nep-fmk New Economics Papers
on Financial Markets
Issue of 2022‒01‒03
five papers chosen by
Kwang Soo Cheong
Johns Hopkins University

  1. Realized GARCH, CBOE VIX, and the Volatility Risk Premium By Peter Reinhard Hansen; Zhuo Huang; Chen Tong; Tianyi Wang
  2. A Network Analysis of the JGB Repo Market By HORIKAWA Takumi; MATSUI Yujiro; GEMMA Yasufumi
  3. Sovereign Risk and Financial Risk By Simon Gilchrist; Bin Wei; Vivian Z. Yue; Egon Zakrajšek
  4. An Improved Reinforcement Learning Model Based on Sentiment Analysis By Yizhuo Li; Peng Zhou; Fangyi Li; Xiao Yang
  5. Investor demand in syndicated bond issuances: stylised facts By Martin Hillebrand; Marko Mravlak; Peter Schwendner

  1. By: Peter Reinhard Hansen; Zhuo Huang; Chen Tong; Tianyi Wang
    Abstract: We show that the Realized GARCH model yields close-form expression for both the Volatility Index (VIX) and the volatility risk premium (VRP). The Realized GARCH model is driven by two shocks, a return shock and a volatility shock, and these are natural state variables in the stochastic discount factor (SDF). The volatility shock endows the exponentially affine SDF with a compensation for volatility risk. This leads to dissimilar dynamic properties under the physical and risk-neutral measures that can explain time-variation in the VRP. In an empirical application with the S&P 500 returns, the VIX, and the VRP, we find that the Realized GARCH model significantly outperforms conventional GARCH models.
    Date: 2021–12
  2. By: HORIKAWA Takumi (Bank of Japan); MATSUI Yujiro (Bank of Japan); GEMMA Yasufumi (Bank of Japan)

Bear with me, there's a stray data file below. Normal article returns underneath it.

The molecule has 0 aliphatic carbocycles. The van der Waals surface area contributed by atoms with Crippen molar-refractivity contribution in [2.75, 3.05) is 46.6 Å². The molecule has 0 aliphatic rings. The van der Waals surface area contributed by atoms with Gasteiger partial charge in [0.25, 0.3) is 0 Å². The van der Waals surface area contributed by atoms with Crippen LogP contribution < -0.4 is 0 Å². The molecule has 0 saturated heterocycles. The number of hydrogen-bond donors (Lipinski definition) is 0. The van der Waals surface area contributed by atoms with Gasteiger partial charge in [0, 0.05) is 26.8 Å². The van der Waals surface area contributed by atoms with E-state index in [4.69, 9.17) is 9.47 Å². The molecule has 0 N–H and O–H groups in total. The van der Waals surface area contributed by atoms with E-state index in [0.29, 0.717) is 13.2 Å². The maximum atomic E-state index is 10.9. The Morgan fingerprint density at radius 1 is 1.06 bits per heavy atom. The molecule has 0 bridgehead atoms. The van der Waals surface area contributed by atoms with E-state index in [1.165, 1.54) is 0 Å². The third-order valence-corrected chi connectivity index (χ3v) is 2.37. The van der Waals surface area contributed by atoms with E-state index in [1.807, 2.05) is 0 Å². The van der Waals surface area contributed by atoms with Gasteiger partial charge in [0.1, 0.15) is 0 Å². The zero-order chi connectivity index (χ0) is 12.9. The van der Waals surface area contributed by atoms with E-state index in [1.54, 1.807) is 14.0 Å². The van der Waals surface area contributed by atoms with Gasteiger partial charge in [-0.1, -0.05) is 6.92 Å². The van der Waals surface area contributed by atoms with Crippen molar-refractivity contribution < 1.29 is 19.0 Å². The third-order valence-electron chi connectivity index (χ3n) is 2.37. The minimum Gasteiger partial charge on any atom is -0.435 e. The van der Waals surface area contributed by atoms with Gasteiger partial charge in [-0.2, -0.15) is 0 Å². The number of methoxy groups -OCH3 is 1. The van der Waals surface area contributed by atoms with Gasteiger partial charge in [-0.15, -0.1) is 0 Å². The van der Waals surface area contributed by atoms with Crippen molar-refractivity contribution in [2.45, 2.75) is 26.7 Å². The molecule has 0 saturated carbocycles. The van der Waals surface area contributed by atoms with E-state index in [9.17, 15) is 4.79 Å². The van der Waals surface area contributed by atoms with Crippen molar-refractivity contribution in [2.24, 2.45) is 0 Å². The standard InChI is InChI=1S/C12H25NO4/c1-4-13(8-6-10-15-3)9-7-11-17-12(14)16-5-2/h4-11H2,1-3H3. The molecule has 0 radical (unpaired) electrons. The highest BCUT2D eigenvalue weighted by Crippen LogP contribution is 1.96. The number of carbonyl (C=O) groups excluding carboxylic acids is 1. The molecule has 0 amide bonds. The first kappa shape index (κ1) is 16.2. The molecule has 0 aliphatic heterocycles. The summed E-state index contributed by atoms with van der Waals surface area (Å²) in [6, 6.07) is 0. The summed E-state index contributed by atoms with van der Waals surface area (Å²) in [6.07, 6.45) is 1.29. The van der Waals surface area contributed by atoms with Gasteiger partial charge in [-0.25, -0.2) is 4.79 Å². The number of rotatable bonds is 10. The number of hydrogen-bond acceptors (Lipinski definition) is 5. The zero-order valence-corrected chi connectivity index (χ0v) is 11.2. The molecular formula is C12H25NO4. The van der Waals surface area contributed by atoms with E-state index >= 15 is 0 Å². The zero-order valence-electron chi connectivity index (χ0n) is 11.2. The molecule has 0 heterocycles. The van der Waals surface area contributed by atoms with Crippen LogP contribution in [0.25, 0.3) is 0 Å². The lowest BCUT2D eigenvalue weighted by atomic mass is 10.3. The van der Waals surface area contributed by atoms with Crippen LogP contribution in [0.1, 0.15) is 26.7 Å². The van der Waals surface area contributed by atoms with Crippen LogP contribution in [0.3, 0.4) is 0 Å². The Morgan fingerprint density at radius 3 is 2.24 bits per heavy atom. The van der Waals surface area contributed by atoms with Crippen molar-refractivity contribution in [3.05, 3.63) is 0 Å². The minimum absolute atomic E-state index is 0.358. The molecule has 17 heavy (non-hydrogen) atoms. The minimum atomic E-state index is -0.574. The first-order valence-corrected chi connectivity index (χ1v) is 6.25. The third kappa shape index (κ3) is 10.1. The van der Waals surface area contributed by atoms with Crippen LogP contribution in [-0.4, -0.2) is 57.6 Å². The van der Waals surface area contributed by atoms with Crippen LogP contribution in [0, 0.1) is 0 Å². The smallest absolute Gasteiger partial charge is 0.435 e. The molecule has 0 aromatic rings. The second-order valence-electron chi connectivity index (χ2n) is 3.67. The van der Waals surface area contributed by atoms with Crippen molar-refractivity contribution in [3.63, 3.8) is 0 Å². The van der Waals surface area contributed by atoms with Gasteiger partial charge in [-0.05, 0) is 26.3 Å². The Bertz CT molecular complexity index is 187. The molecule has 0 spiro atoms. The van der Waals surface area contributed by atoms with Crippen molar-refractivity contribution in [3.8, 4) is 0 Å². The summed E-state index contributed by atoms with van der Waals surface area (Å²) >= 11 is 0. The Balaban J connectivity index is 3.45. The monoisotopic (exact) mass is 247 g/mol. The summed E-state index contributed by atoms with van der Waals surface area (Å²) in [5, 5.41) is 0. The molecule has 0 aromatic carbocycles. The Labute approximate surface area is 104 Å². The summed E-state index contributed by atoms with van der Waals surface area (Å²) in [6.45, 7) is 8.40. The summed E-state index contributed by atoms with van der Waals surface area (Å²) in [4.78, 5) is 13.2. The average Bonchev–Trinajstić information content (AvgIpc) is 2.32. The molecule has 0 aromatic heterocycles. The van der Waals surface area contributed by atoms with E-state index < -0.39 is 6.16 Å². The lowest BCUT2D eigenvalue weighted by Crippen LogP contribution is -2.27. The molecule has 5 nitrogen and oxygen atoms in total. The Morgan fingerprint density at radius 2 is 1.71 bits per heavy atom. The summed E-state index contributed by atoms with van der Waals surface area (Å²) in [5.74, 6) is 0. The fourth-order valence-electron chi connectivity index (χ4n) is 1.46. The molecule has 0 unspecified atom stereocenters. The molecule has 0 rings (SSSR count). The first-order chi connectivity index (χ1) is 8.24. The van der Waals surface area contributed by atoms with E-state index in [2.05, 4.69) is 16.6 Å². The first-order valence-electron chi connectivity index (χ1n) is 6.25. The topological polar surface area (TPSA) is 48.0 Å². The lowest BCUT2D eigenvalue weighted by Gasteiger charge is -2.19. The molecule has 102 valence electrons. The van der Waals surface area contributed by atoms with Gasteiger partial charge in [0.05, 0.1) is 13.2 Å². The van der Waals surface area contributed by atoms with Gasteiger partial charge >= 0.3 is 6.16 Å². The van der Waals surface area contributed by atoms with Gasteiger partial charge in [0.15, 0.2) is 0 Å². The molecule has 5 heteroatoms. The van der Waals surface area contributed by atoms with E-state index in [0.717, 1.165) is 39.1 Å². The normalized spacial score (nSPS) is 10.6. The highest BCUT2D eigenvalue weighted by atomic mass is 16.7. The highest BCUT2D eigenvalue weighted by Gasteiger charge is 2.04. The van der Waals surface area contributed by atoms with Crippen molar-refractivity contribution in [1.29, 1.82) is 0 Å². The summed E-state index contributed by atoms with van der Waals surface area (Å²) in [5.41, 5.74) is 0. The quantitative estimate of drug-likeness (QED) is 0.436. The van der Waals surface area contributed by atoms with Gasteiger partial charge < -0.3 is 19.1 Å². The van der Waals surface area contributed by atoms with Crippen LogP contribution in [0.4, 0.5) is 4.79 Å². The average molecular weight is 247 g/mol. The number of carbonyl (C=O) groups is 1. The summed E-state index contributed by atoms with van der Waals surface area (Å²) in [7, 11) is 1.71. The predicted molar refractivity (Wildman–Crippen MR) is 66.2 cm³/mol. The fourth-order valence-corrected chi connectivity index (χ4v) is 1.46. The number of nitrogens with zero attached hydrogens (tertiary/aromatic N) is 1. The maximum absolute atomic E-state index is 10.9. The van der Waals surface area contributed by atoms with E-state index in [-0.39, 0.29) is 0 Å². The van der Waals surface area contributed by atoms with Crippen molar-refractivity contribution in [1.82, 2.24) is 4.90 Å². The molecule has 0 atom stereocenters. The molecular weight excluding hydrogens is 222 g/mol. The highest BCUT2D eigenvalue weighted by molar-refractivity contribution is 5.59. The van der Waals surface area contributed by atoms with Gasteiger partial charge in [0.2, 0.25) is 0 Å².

Abstract: In this paper, we attempt to understand the characteristics of the Japanese government bond (JGB) repo market by applying network analysis methods to highly granular data on JGB repo transactions. We especially use a measure of "network centrality" which quantitatively identifies financial institutions that play an important role in the transaction network and a "community detection" method which identifies groups of financial institutions that have close transactional relationships with each other. From the results, it was observed that some highly important financial institutions functioned as intermediaries for transactions and that continuous transaction relationships within groups were built around them. These characteristics may contribute to the efficient matching of cash borrowing and lending needs, and to the smooth execution of large-lot transactions. We also conducted some analysis of the behavior of the network structure of the JGB repo market under market stress using the data from March 2020, when the repo rate fluctuated significantly due to the spread of the COVID-19 pandemic. The results of the analysis in this paper indicate the importance of continuously monitoring the functioning of the JGB repo market, and also provide clues for maintaining and improving the functioning and robustness of the market.
    Keywords: Network analysis; Financial markets; Repo transactions; PageRank; Bow-tie decomposition; Community detection
    JEL: D85 G14 G20 L14
    Date: 2021–12–21
  3. By: Simon Gilchrist; Bin Wei; Vivian Z. Yue; Egon Zakrajšek